With so much more to be said, I can’t help but wonder how much positive effect I may sacrifice in regards to animal activism (and anti-authoritarianism in general) by cutting myself off from the stream of communication (outside of this blog). Activism, when I was younger, was very much about “direct action” and being involved DIRECTLY, and although the parameters of what constitutes “direct action” have changed, I also can’t discount the massive spread of veganism through these forms of communication and modern activism. A part of me definitely wants to critique what is called “clicktivism”, but the other part of me remembers struggling to relate to others about veganism and bringing the realities of industrial agriculture to people’s consciousness in a meaningful and impactful way. With the spread of so many videos and communicating the many facets of what comprises veganism and plant-based diets, it’s more than negligent to deny the positive effects such communication has had on furthering animal justice.
As activists, we were always striving to communicate veganism continuously and keep the consideration of animal lives on the front burner, but the infrastructure to do so wasn’t built. Now, with the ability to communicate continuously, we CAN do that, and I debate whether that should be part of my strategy. On the other hand, the ease and convenience of constant communication can lead to an inevitable comfort and form of apathy. If one can constantly repost vegan memes and videos and what not, they have the safety net of “doing their part”, all the while this, as previously described, ABSTRACT activism leaves the oppressors to safely carry out business as usual. If vegan activists leave themselves to the compulsions of the internet, reposting dinner as veiled propaganda, and sacrifice pressure against the institutions and businesses of animal exploitation, then I fear the stagnation that animal justice will face.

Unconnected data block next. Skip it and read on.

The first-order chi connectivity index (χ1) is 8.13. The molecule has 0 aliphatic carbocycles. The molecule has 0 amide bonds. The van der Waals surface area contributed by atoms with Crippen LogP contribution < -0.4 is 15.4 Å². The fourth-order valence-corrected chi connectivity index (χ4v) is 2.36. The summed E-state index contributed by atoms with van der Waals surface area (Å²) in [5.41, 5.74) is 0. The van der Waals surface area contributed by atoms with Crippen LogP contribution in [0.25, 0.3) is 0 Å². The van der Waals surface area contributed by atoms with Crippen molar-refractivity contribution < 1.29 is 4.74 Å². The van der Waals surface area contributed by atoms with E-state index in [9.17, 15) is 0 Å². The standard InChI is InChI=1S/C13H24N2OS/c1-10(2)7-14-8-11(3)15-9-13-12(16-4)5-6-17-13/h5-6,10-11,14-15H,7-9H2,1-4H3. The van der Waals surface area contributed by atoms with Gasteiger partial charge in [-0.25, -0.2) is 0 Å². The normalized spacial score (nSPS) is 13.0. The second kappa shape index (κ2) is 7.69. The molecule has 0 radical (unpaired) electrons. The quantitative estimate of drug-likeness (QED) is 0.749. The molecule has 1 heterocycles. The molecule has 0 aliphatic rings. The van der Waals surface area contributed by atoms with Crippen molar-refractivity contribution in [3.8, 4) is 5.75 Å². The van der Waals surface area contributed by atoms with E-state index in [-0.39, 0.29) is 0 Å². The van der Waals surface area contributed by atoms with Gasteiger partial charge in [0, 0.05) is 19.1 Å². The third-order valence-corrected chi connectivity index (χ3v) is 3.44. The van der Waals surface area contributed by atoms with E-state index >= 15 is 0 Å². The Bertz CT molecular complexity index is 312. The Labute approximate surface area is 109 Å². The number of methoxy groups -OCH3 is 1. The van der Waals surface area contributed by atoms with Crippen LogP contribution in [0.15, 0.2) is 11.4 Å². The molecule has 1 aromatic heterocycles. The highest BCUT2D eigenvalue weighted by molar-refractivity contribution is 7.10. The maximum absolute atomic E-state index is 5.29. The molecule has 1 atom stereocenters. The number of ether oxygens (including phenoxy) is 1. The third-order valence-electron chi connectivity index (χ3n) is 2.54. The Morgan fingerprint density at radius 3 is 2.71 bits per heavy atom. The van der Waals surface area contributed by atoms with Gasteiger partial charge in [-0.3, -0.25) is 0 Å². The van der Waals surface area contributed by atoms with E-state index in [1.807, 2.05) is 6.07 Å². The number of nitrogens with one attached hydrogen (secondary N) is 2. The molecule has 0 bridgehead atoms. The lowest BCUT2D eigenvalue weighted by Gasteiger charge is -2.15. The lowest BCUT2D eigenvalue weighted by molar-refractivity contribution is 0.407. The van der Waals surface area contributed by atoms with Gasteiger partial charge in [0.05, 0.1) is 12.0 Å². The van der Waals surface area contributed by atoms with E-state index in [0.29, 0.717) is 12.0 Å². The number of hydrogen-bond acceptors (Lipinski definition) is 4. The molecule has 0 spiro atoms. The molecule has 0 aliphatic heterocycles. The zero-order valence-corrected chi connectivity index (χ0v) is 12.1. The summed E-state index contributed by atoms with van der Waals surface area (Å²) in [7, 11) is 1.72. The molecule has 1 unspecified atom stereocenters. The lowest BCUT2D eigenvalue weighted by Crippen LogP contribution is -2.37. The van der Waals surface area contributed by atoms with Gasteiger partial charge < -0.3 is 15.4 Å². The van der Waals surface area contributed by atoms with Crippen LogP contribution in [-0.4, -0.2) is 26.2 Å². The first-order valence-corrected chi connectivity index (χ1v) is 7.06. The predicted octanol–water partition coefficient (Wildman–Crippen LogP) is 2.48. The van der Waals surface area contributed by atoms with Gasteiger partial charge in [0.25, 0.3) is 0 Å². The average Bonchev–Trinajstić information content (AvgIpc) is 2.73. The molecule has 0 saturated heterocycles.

Make no mistake, the internet has enabled veganism to come a long way since the days of holding signs on the street corner, but we should not be deceived by the exaggeration of algorithms and self-created cultural bubbles that “we are winning”. We aren’t. That isn’t to say the internet is a useless step towards animal justice, not at all, but if we skew the ratio of activism towards one method, I fear we limit our potential for the rapid progress that is necessary to bring about the elimination of industrial animal agriculture and animal exploitation.
Of course, I say this as someone who has almost entirely broken from social media, primarily for personal emotional reasons, so I’ve limited my own involvement in this new form of activism. All these considerations are written as a positive critique of the movement for animal justice, but also written by someone who continues to wrestle with my own objectives for animals, my own involvement, and what exactly constitutes the project for liberation, not only of non-human animals, but all beings.
I have little to offer as a concise summary to all this, as a framework for solutions, but to simply offer an example of breaking from the stream. I can tell you that in some ways breaking from the stream of communication feels like burying my head in the sand, while in others it feels like seeing the world for what it truly, physically is and recognizing the limits (and potentials) of my actions. I know, above all else, that I wasn’t enjoying the stream of narcissistic expressions, that I don’t think we are ready to process this explosion of communication as a species, that I doubt the positive impact of it’s existence, and that in my most critical moments I genuinely believe we would be better off if the internet somehow just broke and we were all cut off, forced to see our days for what they are around us, and adjust as necessary.
In all these considerations, I keep trying to figure out how we’re going to expand the possibilities of liberation for all beings. And seeing the prison of exploitation our economic and hierarchical system has established, at the very least, I think it’s worth breaking from social media surveillance to literally break cages and set each other free.
Social media will bring us together…and it might also tear us apart. Meanwhile, the machinations of social exploitation continue with business as usual.